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Hall of Honor

The Hall of Honor was created in 1999 to pay special tribute to the pioneers and heroes who rendered distinguished service to American cryptology.

The standards are high for induction into this great hall. The individuals honored were innovators over their entire careers or made major contributions to the structure and processes of American cryptology. The men and women who have been inducted to the Hall of Honor are all greats in the once silent world of cryptology.

In the early days of America's cryptologic effort, many of the "giants" did both Signals Intelligence and Information Assurance. They made important contributions to both offensive and defensive cryptology. As such, they were among the first inducted into the Hall of Honor.

Photos from the Hall of Honor may not be used without written permission of the National Security Agency, Public Affairs Office.

Captain Howard Ehret

2014 Hall of Honor Inductee

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Captain Howard C. Ehret was a modern pioneer in the U.S. Navy, who made naval cryptologic capabilities an indispensable part of naval operations during the late 20th century.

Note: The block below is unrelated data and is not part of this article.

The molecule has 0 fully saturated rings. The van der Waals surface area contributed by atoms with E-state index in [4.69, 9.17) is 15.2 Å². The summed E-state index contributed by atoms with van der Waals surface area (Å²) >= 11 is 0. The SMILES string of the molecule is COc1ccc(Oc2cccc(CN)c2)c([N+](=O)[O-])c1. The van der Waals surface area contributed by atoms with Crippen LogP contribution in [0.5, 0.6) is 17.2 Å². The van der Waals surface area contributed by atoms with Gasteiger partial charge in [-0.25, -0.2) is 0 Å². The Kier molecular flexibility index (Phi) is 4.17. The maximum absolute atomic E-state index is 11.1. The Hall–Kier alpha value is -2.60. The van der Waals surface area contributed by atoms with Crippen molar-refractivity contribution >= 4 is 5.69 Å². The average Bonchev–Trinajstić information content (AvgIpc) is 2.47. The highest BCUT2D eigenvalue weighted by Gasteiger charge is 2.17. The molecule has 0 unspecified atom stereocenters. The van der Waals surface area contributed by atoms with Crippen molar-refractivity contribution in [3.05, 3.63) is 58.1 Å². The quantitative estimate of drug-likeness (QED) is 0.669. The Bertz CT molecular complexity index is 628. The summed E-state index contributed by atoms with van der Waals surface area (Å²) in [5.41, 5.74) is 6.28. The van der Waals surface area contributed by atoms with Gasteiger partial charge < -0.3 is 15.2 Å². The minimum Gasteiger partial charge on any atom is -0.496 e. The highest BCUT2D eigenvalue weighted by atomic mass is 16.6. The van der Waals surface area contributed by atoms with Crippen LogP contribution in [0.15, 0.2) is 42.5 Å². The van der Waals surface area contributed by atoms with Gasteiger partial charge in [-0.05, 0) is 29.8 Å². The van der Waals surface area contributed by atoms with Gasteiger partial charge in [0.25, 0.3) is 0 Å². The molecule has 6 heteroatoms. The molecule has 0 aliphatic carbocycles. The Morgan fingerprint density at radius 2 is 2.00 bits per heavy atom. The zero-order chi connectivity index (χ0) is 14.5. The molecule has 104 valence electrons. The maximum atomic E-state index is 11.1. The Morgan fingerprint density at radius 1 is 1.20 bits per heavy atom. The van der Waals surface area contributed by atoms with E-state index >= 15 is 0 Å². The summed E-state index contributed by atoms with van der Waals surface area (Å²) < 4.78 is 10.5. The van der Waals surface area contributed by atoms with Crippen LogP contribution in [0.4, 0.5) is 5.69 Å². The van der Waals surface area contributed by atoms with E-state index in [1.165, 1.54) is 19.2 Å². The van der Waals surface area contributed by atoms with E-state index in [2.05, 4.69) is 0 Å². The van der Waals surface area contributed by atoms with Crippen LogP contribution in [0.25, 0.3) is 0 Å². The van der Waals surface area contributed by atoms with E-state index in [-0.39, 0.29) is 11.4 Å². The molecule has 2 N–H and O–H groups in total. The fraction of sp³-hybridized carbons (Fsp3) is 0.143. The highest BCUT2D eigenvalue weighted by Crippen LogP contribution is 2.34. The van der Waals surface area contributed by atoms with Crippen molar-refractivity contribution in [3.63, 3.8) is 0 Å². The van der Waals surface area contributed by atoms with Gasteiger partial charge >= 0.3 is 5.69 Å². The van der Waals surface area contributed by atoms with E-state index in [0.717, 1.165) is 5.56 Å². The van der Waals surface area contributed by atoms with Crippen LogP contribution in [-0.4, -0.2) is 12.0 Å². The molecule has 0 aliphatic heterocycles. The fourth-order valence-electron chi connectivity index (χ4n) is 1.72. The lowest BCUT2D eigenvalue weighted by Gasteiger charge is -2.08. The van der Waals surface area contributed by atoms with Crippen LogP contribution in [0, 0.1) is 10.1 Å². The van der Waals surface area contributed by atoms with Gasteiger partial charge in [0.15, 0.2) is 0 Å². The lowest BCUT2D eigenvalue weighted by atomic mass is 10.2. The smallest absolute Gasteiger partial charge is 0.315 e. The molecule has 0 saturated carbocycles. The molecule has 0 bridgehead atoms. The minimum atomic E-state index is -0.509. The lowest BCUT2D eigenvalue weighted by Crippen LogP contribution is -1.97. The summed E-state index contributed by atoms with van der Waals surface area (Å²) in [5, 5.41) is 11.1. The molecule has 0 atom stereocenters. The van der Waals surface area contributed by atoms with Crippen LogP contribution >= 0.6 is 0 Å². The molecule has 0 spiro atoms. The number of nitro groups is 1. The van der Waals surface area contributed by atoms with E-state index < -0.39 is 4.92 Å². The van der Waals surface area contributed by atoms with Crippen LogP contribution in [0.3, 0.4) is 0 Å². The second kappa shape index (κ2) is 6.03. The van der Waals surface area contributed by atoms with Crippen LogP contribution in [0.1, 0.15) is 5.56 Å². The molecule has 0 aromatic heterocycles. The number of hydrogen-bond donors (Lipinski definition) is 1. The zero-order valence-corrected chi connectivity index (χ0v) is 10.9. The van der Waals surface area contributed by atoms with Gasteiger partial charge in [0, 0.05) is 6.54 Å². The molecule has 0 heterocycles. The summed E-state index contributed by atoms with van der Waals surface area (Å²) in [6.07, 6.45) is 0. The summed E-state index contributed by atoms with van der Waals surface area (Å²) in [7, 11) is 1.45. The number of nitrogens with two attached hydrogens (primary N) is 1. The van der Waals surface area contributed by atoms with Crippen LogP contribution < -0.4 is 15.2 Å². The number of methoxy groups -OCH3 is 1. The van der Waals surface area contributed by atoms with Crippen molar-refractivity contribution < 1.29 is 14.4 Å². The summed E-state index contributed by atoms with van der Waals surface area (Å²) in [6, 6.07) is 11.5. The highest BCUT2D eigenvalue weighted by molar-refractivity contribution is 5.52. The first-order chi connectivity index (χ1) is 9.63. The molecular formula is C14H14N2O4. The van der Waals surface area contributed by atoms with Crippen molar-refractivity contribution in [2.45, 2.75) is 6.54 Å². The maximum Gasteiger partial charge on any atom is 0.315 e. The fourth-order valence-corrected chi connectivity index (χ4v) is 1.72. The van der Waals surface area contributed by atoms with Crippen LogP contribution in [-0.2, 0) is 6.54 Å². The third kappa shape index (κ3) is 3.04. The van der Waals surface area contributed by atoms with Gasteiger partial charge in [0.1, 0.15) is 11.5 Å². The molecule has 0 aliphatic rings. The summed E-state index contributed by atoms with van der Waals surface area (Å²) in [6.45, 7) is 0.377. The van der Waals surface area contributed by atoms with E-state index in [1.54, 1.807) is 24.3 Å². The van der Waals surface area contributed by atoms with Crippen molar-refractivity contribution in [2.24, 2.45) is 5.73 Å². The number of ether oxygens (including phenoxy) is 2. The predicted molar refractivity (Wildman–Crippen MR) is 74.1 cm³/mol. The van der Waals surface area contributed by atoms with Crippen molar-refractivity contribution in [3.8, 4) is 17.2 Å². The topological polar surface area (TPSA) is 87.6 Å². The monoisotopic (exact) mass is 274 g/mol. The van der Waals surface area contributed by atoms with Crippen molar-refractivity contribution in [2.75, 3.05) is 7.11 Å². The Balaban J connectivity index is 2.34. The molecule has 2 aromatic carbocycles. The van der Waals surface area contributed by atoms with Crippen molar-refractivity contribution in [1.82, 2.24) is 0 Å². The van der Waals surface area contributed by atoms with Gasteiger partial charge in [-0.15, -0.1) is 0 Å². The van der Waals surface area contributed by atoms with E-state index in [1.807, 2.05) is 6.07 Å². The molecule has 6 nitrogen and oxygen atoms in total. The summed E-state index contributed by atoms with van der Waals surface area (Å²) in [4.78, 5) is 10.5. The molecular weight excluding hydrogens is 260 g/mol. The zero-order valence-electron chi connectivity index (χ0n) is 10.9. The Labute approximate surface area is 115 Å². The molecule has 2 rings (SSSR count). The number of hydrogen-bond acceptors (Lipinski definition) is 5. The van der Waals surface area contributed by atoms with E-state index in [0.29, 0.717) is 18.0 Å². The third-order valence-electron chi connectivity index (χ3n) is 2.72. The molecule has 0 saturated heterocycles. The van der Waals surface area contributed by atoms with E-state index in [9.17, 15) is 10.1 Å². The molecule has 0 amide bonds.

Captain Ehret played a key role in developing and extending to sea an innovative way for the U.S. Navy to collect vital intelligence about Soviet naval operations during the Cold War. This breakthrough significantly reduced the Soviet navy threat to U.S. naval forces.

He also ensured Navy cryptologists realized that information demands are greatest at the land-sea interface. His pioneering efforts in this realm underpin the Navy's ability to operate across this interface today in support of ground component commanders and special operations forces.

Captain Ehret authored Technical Standards of Readiness (TSORs) to establish job requirements, curriculum standards, and on-the-job performance criteria in the Navy's cryptologic force. He guided the morphing of TSORs into Navy-wide Performance Qualification Standards, which led to formal training curriculum development. His work with the Navy training community helped incorporate current and timely fleet input into cryptologic training.

Captain Ehret was "Naval Cryptology's Rickover." He developed and implemented new cryptologic technology at sea and made it as inseparable to naval operations as nuclear power. He drove integration of technology and supported it with dynamic training, tactics and procedures, realistic exercises, and readiness measurement. He combined his technological and managerial gifts to change the culture, ethos, and operational impact of Naval Cryptology.